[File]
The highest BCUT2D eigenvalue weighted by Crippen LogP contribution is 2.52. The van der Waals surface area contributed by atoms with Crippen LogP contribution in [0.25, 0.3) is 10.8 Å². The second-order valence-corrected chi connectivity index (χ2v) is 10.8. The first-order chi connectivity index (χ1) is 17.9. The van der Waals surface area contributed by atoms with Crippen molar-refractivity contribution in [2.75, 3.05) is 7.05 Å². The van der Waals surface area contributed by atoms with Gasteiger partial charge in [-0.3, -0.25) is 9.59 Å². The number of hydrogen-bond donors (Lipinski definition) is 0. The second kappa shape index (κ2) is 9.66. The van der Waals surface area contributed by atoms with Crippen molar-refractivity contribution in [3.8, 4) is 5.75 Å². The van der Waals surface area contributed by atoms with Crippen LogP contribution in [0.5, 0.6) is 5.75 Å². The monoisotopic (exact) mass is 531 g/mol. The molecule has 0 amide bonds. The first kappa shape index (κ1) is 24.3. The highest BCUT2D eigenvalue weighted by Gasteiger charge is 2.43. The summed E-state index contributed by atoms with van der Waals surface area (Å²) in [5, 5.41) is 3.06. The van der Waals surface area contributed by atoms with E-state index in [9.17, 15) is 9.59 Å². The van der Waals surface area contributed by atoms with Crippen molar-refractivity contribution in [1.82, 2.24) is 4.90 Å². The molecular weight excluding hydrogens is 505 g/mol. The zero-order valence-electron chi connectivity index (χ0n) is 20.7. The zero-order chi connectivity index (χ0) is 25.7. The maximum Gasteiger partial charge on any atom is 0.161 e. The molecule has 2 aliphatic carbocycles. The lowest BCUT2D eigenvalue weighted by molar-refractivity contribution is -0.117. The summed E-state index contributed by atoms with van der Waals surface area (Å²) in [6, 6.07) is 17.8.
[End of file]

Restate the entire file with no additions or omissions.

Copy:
The highest BCUT2D eigenvalue weighted by Crippen LogP contribution is 2.52. The van der Waals surface area contributed by atoms with Crippen LogP contribution in [0.25, 0.3) is 10.8 Å². The second-order valence-corrected chi connectivity index (χ2v) is 10.8. The first-order chi connectivity index (χ1) is 17.9. The van der Waals surface area contributed by atoms with Crippen molar-refractivity contribution in [2.75, 3.05) is 7.05 Å². The van der Waals surface area contributed by atoms with Gasteiger partial charge in [-0.3, -0.25) is 9.59 Å². The number of hydrogen-bond donors (Lipinski definition) is 0. The second kappa shape index (κ2) is 9.66. The van der Waals surface area contributed by atoms with Crippen molar-refractivity contribution in [3.8, 4) is 5.75 Å². The van der Waals surface area contributed by atoms with Crippen LogP contribution in [0.5, 0.6) is 5.75 Å². The monoisotopic (exact) mass is 531 g/mol. The molecule has 0 amide bonds. The first kappa shape index (κ1) is 24.3. The highest BCUT2D eigenvalue weighted by Gasteiger charge is 2.43. The summed E-state index contributed by atoms with van der Waals surface area (Å²) in [5, 5.41) is 3.06. The van der Waals surface area contributed by atoms with E-state index in [9.17, 15) is 9.59 Å². The van der Waals surface area contributed by atoms with Crippen molar-refractivity contribution in [1.82, 2.24) is 4.90 Å². The molecular weight excluding hydrogens is 505 g/mol. The zero-order valence-electron chi connectivity index (χ0n) is 20.7. The zero-order chi connectivity index (χ0) is 25.7. The maximum Gasteiger partial charge on any atom is 0.161 e. The molecule has 2 aliphatic carbocycles. The lowest BCUT2D eigenvalue weighted by molar-refractivity contribution is -0.117. The summed E-state index contributed by atoms with van der Waals surface area (Å²) in [6, 6.07) is 17.8.